Reviews 2134

If you think jazz rock is a dry or cerebral exercise in self-indulgence then a quick blast of the third album from this Norwegian power trio will disabuse you of any such notions once and for all. This outing is ferociously lapel-grabbing from the very first note to the last. Ståle Storløkken, Nikolai Eilertsen and Torstein Lofthus are joined by guitarist Reine Fiske, whose melodic presence can usually be found in Swedish psychsters Dungen. Musically the compositions are relatively straight-ahead without too many tricksy arrangements. Yet, executed with such force and barely-tamed energies, they evoke and marshal the same kind of colossal, edgy brutality found in early Tony Williams Lifetime and the Mahavishnu Orchestra's debut. On the shimmering title track Fiske´s guitar is wreathed in a delicate glow of feedback that seems always on the verge of breaking out into an anguished howl. Yet he carefully sculpts a beguiling melody that´s mournfully exquisite, deferring the instinct to let go until joined by the gloriously implacable rhythm section, the sense of release palpable. It's a privilege to hear musicians erupt so beatifically.
Prog (UK)

Scandinavian jazz-rock power trio Elephant9 slowly upped the ante over their two first studio albums, reimagining ´70s Miles Davis or Weather Report for hallucinating hard rock fans and burning down any staid recollections of lumpen fusion noodling. With Atlantis they unleash a full-blast juggernaut of a record, complete with guest spots from Swedish guitarist Fiske (Dungen). Ståle Storløkken's keyboards have never sounded more alien or at the point of self-combustion as here, while Fiske slathers off bolts of electricity akin to a furious John McLaughlin. Drummer Torstein Lofthus´ thunderous pounding dominates the cataclysmic Freedom´s Children, but perhaps the highlight is the gentle, psychedelic pastoral A Foot On Both, on which Fiske duets with bass player Nikolai Eilertsen on acoustic guitars. Highly recommended.
Rock-a-Rolla (UK)

Deep Purple møter Miles og 70-tallet blir friskmeldt nok en gang! Poenget med Elephant9 er at de ikke låter som noen av sine forbilder, men clearly å slurpe seg Fremd til et eget kosmisk felt ... Alle de involverte vet hva et levende riff krever: feeling, muskel og blå teft. The burner hot in "Black Hole" and ulmer fredelig in "Atlantis". 5/6.
Aftenposten (NO)

På deres fjerde utgivelse har trioen fått med seg the svenske guitarist Reine Fiske - for mange kjent fra rockebandet Dungen. Lydmessig smelter han inn i trioen lik et bortkomment bandmedlem som endelig har funnet veien hjem. Fra sin forsiktige, prøvende tonesmatting på det vakre tittelsporet til full utblåsning på "Psychedelic Backfire", he det som om han i løpet av platen får tid til å bli varm i trøyen ... Albumet he spilt inn i det legendariske Atlantis Studio i Stockholm . Og together with lydingeniørene Christian Engfelt og Janne Hansson har bandettt ends opp med en skitten og røff produksjon som virkelig står i Stil med det de er kjent for å gjøre på scenen. 5/6.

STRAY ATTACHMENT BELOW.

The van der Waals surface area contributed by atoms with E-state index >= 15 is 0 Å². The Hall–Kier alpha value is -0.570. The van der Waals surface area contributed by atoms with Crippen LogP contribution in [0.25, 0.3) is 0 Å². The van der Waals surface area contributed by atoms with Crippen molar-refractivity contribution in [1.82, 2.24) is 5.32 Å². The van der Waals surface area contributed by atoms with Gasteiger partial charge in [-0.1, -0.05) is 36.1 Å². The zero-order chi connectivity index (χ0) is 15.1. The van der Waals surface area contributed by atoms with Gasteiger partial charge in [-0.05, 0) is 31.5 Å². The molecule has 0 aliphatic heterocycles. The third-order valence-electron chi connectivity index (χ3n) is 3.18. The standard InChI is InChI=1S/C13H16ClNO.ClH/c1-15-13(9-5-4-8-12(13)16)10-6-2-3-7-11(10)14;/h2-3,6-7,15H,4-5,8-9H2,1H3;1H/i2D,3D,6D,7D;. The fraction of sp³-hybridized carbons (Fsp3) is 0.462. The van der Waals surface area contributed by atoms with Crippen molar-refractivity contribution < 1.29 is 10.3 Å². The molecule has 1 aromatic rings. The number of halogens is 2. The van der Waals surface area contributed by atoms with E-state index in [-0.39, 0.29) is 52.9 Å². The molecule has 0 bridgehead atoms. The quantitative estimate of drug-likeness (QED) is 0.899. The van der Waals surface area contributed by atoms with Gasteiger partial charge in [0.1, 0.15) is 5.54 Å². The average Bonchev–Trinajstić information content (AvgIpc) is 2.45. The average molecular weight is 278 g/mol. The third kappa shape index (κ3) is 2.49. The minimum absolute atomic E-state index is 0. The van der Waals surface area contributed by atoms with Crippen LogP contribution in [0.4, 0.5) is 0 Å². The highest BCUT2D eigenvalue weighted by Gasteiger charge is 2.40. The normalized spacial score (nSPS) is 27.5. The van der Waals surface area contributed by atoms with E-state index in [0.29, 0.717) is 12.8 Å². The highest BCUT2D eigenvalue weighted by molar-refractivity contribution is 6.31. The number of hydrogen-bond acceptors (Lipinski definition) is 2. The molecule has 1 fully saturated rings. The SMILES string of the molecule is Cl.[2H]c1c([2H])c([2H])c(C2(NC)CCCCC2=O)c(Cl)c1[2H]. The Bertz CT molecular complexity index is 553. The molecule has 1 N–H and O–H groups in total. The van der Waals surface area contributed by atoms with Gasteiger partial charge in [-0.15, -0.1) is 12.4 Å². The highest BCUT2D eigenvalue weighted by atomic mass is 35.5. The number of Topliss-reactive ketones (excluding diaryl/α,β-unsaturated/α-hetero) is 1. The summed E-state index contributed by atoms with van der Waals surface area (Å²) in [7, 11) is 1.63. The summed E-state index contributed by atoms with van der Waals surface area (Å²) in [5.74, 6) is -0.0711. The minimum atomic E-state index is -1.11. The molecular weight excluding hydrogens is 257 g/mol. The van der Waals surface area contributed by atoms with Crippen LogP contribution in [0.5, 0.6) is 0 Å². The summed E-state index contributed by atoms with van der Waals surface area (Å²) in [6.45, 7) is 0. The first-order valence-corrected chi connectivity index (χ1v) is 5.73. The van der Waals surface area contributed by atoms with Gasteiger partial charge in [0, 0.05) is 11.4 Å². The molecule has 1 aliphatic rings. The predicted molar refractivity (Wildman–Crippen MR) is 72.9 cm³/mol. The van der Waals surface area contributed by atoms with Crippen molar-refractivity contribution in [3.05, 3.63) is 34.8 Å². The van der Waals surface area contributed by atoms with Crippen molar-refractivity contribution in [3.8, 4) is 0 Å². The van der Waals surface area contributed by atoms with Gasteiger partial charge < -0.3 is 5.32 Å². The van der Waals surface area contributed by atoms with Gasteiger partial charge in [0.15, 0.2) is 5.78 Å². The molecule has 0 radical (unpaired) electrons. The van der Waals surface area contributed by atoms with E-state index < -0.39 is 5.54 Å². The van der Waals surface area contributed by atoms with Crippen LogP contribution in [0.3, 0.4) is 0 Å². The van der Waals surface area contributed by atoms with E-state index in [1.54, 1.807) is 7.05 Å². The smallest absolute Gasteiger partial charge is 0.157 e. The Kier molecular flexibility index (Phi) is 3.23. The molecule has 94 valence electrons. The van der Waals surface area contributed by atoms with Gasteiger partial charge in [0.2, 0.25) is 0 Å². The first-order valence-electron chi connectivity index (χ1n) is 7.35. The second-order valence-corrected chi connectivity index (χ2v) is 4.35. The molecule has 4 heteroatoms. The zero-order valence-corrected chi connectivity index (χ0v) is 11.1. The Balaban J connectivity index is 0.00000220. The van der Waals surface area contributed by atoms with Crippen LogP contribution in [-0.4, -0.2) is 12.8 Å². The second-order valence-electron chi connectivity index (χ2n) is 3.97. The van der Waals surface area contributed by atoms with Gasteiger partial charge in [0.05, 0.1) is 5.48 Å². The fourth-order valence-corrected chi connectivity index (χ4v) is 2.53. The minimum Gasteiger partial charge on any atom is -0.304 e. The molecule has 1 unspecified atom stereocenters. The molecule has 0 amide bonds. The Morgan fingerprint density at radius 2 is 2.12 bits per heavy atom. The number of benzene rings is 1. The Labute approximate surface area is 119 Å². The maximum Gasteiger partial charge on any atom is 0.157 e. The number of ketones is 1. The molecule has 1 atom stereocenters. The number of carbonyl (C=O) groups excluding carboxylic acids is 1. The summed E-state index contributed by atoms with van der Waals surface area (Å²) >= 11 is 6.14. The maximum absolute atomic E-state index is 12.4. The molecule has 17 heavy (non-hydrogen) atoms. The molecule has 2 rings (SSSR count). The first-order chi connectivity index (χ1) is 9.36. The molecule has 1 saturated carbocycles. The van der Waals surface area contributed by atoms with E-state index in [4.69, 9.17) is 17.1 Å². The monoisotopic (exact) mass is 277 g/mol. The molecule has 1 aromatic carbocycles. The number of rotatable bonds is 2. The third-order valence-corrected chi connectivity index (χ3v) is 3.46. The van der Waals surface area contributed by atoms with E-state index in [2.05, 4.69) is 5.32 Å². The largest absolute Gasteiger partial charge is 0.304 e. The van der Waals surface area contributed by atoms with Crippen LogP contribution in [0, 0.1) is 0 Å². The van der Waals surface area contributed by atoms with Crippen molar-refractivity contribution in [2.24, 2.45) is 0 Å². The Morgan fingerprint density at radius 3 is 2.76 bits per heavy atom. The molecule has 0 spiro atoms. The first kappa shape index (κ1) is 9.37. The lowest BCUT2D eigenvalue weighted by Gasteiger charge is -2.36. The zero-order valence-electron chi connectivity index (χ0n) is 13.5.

Bergens Tidende (NO)

Elephant9 er ute med den fjerde plata si, og trioen har fått med seg tidlegare Dungengitarist Reine Fiske. Dette har vore eit av favorittbanda mine heals sidan eg høyrde dei første gong på Nattjazz i 2008. Framleis har bandet eit uttrykk som låner impulsar frå 70tals elektrisk jazz og heavy rock, men som let desse impulsane bryna seg på ulike retningar innanfor rock, jazz støy anno 2012. Ut av dette oppstår ei musikalsk legering som står seg til Dovre fell. Plata er spela inn i legendariske Atlantis studio i Stockholm. Bandet har gritt a skapa eit livepreg på plata som er oppsiktsvekkjande. Både lydbilete og samspel has a røff og rå conserved nerve. Every hour has to go to the kloke valet å gje seg sjølve plass.
Dag og Tid (NO)

If elephants break out, then they are unstoppable - just as little as this Norwegian trio, which has strengthened on their fourth album with Reine Fiske, a Swedish guitarist. With violent musical violence, the boys trample back and forth between psychedelic reminiscences, post-drying sound walls, progressive fireworks and jazz-rocking thunderbolts, tripping over delicate acoustic plants without hurting them. They soak it all up and fire it through their proboscis called "Atlantis" to a gigantic tröö, which settles in the far too small ears of their two-legged friends who have long since grown thick in the jungle of mainstream radio to have. Here comes the musical liana, Tarzan throws his “Bitches-Brew” Jane at King Crimson-Tripp while Cheetah conducts his Uh-Uh-Uh-Mahavishnu Orchestra with applause. Elephant9 have mastered the art of creating music that tries to explore every instrumental border without running the risk of spreading even a minute of boredom or smashing all the beautiful music porcelain like an elephant in a china shop! 12/15.